Welcome one and all- Please leave sanity at the door


A Teenage boy with a passion for all things nerdy! Expect a lot of Doctor Who, Cult/Horror Movies, Literature and Novels, History, Comic Books and random thoughts. Posts published weekly on a Friday evening. DISCLAIMER: I do not own any of the items reviewed on this site and i also do not own of the pictures (unless stated so). If you own one of the photos and wish for it to be removed contact me at this adress: Super.pig@live.co.uk. However all of the written work is my own and is protected under copyright law.

Friday, 29 March 2013

Halloween 2 (1981)

I’m just going to come straight out and say it. Halloween 2, whilst I admit not being the BEST of the franchise is without doubt my personal favourite. The original Halloween (1978) is a classic, one of the greatest horror films ever made and without out a doubt the best slasher movie ever. In its 90 minute run time, Carpenter created some of the most chilling scenes in a horror movie up until that point. Even today Halloween still has the power to terrify audiences. It set the mark for many similar films and personally I think few have bettered it. So although the original Halloween is the more stylish of the series, it doesn’t mean it has to be either my favourite or the one I find the most enjoyable. No, that honour falls to Halloween 2. Similar to its predecessor in many ways this sequel ramps up the gore, action and pace to levels that do make it distant from the original to a certain extent, but also make it a great deal more watchable for repeated viewings. As a sequel admittedly it’s a step down, it’s not as artistic as the first but something drags me back to H2 time and time again. With that in mind expect nothing but pure love and adoration in this review.



Friday, 22 March 2013

Dr Cyclops (1940)

Maybe it’s just me but I just couldn’t bring myself to like Dr Cyclops. Admittedly I was expecting something different; I was expecting a chilling horror film and what I got was a kid’s sci-fi adventure flick. Now in theory there is nothing wrong with this kind of movie, many of the 50’s sci-fi films were aimed at this audience as well as one of my favourite movies ever Dr Who and The Daleks (1965). The problem with Dr Cyclops falling into this genre is that to me anyway it just comes across as corny and cheesy and not in a good way either. The jungle setting is used to minimal effect and the supporting cast is laughable, not to mention the cheery musical score! Indeed the films only saving grace is Albert Dekker as the titular mad scientist and the use of impressive special effects.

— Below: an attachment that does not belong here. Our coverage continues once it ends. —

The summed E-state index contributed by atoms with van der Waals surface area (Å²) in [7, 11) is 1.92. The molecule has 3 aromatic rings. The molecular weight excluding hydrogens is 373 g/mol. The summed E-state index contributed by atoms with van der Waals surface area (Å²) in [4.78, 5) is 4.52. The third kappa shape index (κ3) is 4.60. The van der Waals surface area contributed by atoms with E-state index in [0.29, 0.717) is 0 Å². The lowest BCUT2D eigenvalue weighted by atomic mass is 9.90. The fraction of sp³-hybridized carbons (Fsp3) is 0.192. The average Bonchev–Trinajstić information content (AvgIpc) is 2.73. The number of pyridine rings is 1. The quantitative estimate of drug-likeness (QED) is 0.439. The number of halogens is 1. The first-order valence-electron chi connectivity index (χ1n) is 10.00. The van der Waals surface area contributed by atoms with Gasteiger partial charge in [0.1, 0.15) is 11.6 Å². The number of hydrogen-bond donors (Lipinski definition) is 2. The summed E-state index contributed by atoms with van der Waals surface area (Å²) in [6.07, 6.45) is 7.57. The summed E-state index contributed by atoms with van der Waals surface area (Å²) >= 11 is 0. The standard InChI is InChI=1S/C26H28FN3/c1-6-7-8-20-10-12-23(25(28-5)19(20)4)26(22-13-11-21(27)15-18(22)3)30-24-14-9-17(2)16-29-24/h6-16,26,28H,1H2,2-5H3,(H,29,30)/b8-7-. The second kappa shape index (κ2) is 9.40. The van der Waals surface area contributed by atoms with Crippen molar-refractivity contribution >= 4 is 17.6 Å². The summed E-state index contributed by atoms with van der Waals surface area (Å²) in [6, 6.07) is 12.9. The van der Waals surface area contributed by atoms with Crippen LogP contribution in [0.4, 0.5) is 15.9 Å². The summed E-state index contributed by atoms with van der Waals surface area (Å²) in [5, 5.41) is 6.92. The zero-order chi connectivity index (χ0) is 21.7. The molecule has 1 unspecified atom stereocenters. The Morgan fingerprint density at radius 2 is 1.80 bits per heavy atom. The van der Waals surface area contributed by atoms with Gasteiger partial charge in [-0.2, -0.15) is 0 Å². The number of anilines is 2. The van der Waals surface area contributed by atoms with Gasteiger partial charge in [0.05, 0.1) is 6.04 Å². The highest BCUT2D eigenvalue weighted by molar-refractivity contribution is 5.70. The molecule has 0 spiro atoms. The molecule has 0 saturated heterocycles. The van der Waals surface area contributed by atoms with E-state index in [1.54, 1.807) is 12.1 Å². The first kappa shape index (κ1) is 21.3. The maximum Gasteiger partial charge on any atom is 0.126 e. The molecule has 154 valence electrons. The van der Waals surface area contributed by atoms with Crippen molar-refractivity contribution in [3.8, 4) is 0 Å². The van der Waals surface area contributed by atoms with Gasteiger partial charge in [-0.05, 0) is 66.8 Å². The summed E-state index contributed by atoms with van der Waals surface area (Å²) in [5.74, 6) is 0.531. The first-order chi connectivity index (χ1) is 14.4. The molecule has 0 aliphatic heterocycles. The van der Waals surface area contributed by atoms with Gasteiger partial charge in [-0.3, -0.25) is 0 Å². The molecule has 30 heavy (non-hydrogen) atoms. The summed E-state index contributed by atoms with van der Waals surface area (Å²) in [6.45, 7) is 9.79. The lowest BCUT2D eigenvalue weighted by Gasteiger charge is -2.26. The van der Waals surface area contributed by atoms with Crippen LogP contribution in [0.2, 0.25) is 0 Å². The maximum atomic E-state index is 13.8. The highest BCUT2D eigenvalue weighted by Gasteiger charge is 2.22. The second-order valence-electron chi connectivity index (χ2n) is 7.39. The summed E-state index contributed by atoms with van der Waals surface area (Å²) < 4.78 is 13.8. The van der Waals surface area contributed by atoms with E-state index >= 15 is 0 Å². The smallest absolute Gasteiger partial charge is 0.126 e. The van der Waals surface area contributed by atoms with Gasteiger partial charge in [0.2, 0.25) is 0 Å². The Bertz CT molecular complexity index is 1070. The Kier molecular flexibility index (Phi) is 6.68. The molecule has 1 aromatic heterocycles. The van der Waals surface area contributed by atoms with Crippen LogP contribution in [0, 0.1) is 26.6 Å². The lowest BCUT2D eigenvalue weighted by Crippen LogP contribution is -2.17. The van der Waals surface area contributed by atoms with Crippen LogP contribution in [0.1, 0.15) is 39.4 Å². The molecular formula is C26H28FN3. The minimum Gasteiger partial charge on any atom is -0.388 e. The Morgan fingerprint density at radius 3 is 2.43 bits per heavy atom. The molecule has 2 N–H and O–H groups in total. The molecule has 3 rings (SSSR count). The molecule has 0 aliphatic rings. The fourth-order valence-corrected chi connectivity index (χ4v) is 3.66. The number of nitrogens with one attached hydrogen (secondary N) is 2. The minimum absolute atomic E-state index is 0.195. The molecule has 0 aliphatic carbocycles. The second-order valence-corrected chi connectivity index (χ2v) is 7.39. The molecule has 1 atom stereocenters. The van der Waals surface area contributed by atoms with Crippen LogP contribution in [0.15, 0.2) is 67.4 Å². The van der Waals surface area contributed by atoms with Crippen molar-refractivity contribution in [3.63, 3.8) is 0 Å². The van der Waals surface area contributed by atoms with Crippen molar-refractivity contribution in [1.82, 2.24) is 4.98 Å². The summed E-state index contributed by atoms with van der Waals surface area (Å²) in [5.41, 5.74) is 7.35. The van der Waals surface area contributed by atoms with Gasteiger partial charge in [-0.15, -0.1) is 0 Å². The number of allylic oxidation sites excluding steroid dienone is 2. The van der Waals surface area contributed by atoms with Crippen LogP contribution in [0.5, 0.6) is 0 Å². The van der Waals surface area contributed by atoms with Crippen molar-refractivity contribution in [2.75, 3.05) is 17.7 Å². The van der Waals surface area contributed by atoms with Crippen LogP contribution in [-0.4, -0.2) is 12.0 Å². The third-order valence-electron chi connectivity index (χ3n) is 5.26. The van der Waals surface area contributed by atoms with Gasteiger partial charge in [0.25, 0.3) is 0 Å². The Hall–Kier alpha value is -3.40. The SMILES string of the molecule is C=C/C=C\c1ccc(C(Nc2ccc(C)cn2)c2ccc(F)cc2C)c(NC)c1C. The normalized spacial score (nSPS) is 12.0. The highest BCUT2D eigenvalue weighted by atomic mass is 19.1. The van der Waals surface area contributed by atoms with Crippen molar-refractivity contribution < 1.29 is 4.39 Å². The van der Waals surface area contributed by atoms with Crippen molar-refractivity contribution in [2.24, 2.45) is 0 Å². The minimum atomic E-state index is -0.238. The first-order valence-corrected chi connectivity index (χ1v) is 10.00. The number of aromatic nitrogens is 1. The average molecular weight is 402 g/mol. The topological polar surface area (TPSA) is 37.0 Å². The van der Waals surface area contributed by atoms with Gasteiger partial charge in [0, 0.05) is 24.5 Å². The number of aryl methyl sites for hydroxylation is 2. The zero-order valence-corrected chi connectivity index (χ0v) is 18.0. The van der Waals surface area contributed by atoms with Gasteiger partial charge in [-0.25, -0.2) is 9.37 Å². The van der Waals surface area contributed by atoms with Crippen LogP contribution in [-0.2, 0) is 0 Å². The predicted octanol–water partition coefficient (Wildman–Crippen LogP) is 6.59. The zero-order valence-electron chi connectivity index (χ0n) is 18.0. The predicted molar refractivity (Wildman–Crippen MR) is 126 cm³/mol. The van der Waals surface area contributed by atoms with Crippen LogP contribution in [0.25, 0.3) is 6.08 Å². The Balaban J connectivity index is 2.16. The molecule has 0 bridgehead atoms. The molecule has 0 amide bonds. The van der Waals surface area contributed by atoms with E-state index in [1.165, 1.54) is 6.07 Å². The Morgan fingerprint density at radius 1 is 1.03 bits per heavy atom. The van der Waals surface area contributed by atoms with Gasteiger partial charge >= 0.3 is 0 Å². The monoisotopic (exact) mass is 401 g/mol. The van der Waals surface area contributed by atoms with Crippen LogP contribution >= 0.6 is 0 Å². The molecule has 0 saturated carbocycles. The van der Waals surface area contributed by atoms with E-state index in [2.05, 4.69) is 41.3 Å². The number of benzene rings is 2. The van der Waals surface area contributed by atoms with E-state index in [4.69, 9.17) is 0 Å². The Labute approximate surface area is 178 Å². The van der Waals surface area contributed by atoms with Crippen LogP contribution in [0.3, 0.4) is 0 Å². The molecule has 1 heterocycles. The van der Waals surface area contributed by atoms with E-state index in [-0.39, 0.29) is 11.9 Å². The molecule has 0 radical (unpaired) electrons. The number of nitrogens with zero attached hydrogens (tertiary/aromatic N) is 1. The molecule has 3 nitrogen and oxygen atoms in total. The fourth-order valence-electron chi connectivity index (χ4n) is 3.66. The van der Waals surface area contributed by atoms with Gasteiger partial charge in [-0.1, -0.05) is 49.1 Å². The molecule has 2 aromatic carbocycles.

Friday, 15 March 2013

Spookies (1986)

Viewing Spookies is an unusual experience and I expect reviewing it to be even more so. Originally an entirely different movie called “Twisted Souls”; Spookies began life in 1984 and reached the editing stage in the same year when a disagreement between the producers and the financial backer prevented any final post-production work from being carried out. So what’s a guy to do when he has an unfinished movie? Hire a new director to shoot new footage of course! So this results in essentially two movies being stuck together, one rather good and the other extremely bad.



Friday, 8 March 2013

The Black Cat (1934)

At the end of my review for Island of Lost Souls, I stated I wanted to keep looking at horror cinema of the 1930’s and 40’s but stressed a desire to stay away from the main “Universal Monsters” for a while. As I said then and repeat now it’s not that I have anything against these films, they truly are classics but I always felt like they have been reviewed and discussed so much that my interpretations would add little. There are so many other great and extremely original horror movies from the period, often overshadowed by the likes of The Mummy (1932) and I feel I’d rather spend the time on these than simply go on about how great The Wolf Man (1941) is for example. However in doing this I’ve discovered a want to go back and view the Classic Monster Movies again, hopefully with fresher eyes. So expect plenty more on the lesser known 30’s/40’s horror but also reviews of the greats as well.

Friday, 1 March 2013

Island of Lost Souls (1932)

I must confess to being slightly annoyed at myself. I have been running this blog on and off for some time and as of yet I have never reviewed a film that was pre-1950. So not once have I examined any of the delights from Horror’s early and in the opinion of many, Golden days. Now the film I am looking at today is not one of Universals famed Monster Movies, but it is one of my favourites and considered and considered to be a classic. Amusingly H.G Well’s, the author of the novel “The Island of Dr Moreau” on which Island of Lost Souls is based, apparently loathed the film. It isn’t always difficult to see why though; the film differs a great deal from the book, not only in terms of plot but also in style. None the less as much as I am a fan of H.G Well’s I adore Island of Lost Souls. Stylish, slick and with a slight touch of sadism thrown in for good measure, it’s an excellent example of why no one should ignore this age of horror cinema.